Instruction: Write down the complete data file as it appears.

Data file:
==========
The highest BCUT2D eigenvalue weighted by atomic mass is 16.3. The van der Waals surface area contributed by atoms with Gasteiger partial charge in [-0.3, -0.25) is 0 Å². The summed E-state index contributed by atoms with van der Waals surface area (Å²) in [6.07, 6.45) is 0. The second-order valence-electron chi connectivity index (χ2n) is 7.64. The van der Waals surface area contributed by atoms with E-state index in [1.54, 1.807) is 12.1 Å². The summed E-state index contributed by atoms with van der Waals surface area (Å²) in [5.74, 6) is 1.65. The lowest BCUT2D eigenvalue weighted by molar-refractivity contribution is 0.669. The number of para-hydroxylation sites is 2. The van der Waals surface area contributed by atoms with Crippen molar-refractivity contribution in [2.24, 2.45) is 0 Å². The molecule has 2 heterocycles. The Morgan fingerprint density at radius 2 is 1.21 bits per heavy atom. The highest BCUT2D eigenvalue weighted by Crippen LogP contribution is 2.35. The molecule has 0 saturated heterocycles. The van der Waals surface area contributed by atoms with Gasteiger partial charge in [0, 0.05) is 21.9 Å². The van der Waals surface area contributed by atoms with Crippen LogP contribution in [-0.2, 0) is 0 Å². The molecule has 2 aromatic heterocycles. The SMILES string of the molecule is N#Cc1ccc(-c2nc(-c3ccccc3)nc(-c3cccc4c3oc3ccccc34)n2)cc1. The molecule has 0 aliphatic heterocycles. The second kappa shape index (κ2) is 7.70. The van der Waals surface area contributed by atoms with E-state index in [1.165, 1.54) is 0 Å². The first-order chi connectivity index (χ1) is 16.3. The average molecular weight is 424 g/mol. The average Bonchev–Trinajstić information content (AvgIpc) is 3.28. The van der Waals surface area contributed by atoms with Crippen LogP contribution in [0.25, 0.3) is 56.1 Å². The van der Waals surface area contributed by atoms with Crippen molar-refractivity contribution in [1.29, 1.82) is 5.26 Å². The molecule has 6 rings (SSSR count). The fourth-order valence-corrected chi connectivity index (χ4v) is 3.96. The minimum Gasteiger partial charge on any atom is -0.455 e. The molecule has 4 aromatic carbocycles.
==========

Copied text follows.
The highest BCUT2D eigenvalue weighted by atomic mass is 16.3. The van der Waals surface area contributed by atoms with Gasteiger partial charge in [-0.3, -0.25) is 0 Å². The summed E-state index contributed by atoms with van der Waals surface area (Å²) in [6.07, 6.45) is 0. The second-order valence-electron chi connectivity index (χ2n) is 7.64. The van der Waals surface area contributed by atoms with E-state index in [1.54, 1.807) is 12.1 Å². The summed E-state index contributed by atoms with van der Waals surface area (Å²) in [5.74, 6) is 1.65. The lowest BCUT2D eigenvalue weighted by molar-refractivity contribution is 0.669. The number of para-hydroxylation sites is 2. The van der Waals surface area contributed by atoms with Crippen molar-refractivity contribution in [2.24, 2.45) is 0 Å². The molecule has 2 heterocycles. The Morgan fingerprint density at radius 2 is 1.21 bits per heavy atom. The highest BCUT2D eigenvalue weighted by Crippen LogP contribution is 2.35. The molecule has 0 saturated heterocycles. The van der Waals surface area contributed by atoms with Gasteiger partial charge in [0, 0.05) is 21.9 Å². The van der Waals surface area contributed by atoms with Crippen LogP contribution in [-0.2, 0) is 0 Å². The molecule has 2 aromatic heterocycles. The SMILES string of the molecule is N#Cc1ccc(-c2nc(-c3ccccc3)nc(-c3cccc4c3oc3ccccc34)n2)cc1. The molecule has 0 aliphatic heterocycles. The second kappa shape index (κ2) is 7.70. The van der Waals surface area contributed by atoms with E-state index in [1.165, 1.54) is 0 Å². The first-order chi connectivity index (χ1) is 16.3. The average molecular weight is 424 g/mol. The average Bonchev–Trinajstić information content (AvgIpc) is 3.28. The van der Waals surface area contributed by atoms with Crippen LogP contribution in [0.25, 0.3) is 56.1 Å². The van der Waals surface area contributed by atoms with Crippen molar-refractivity contribution in [1.29, 1.82) is 5.26 Å². The molecule has 6 rings (SSSR count). The fourth-order valence-corrected chi connectivity index (χ4v) is 3.96. The minimum Gasteiger partial charge on any atom is -0.455 e. The molecule has 4 aromatic carbocycles.